Monday, August 14, 2006

Reader's Diary #139- Carl Sharpe: Memories In The Life Of A Twillingate Man (FINISHED)

Growing up in Newfoundland, I wasn't always sure how I fit into the whole Newfoundland identity. But then trying to match oneself to a stereotype is always difficult.

To me, Sharpe could be the iconic Newfoundlander. Hard working, family man, loves his wife and kids, goes to church and enjoys an occasional drink. And doesn't have a lot of education.

True, that last one has been the source of many "Newfie Jokes" and has been the sore spot of many of us who have left the province for work, regardless of whether or not we have a doctorate or dropped out of school in grade 3. But still, it's hard not to giggle when Sharpe writes such phrases as "...that was to take it to the oboe on the street..." "Oboe" of course, meaning "hobo". Or when he consistently misspells "well" as "will."

You see, Sharpe left school after grade 8 to fish with his father. The fact that he's written a book at all is quite an accomplishment. And I'm not laughing at him as much as with him, for I really enjoyed his memoirs. Not only did I get a glimpse of my home town in years past, but I feel like I really got a glimpse into the blue-collar psyche. That might make me sound somewhat of a snob, to think we're all that different (my parents after all are no strangers to manual labour themselves) but still Sharpe and people like him are the backbone of Newfoundland and I've often wondered what made them tick, what is it about them that draws in the tourists by the ferryload year after year? Memories has given me insight.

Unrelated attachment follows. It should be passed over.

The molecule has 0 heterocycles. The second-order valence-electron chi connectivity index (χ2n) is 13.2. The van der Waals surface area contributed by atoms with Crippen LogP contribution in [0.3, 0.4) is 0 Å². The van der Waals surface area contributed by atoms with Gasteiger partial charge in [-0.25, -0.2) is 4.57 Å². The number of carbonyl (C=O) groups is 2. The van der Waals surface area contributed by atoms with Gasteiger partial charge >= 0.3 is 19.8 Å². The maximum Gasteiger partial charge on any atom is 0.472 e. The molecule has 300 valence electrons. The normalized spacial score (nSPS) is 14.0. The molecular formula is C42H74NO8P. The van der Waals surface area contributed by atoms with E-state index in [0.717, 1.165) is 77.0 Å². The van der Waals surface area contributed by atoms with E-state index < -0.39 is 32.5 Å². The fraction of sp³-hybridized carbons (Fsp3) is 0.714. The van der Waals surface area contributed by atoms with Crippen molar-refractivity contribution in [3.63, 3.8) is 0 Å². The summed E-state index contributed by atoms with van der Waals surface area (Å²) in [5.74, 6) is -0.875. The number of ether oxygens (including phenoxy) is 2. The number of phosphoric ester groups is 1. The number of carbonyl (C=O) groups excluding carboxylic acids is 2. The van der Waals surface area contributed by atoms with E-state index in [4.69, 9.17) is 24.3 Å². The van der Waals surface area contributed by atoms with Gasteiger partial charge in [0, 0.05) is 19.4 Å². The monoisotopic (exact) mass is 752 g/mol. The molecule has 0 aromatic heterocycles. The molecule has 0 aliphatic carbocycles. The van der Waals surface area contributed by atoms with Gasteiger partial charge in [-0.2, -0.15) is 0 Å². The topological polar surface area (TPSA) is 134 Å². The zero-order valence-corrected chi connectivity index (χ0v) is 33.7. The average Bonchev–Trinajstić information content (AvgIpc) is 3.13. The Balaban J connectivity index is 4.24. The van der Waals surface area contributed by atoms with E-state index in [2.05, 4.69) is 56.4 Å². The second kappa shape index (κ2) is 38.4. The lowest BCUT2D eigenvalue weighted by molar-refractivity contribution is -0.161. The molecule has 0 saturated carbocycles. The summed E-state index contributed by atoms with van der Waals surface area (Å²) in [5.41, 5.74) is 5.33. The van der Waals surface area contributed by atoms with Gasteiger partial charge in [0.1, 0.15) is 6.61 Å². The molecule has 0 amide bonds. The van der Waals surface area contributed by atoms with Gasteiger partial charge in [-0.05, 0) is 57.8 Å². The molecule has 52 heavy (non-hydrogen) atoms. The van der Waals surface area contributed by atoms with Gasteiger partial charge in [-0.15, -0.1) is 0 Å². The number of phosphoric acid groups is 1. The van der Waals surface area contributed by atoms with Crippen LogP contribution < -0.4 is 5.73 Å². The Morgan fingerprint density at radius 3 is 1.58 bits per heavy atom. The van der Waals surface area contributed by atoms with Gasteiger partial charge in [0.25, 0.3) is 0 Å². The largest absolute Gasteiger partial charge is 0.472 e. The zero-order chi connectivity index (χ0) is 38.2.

There is a part of Sharpe's character that doesn't help the book: he's too darn nice! It's part of his appeal I'm sure, to never say anything mean and always try to find the positive, but it leaves out a bit of the seedier side of Newfoundland outport life. Oh well, we can always turn to Hatching, Matching and Dispatching I guess.

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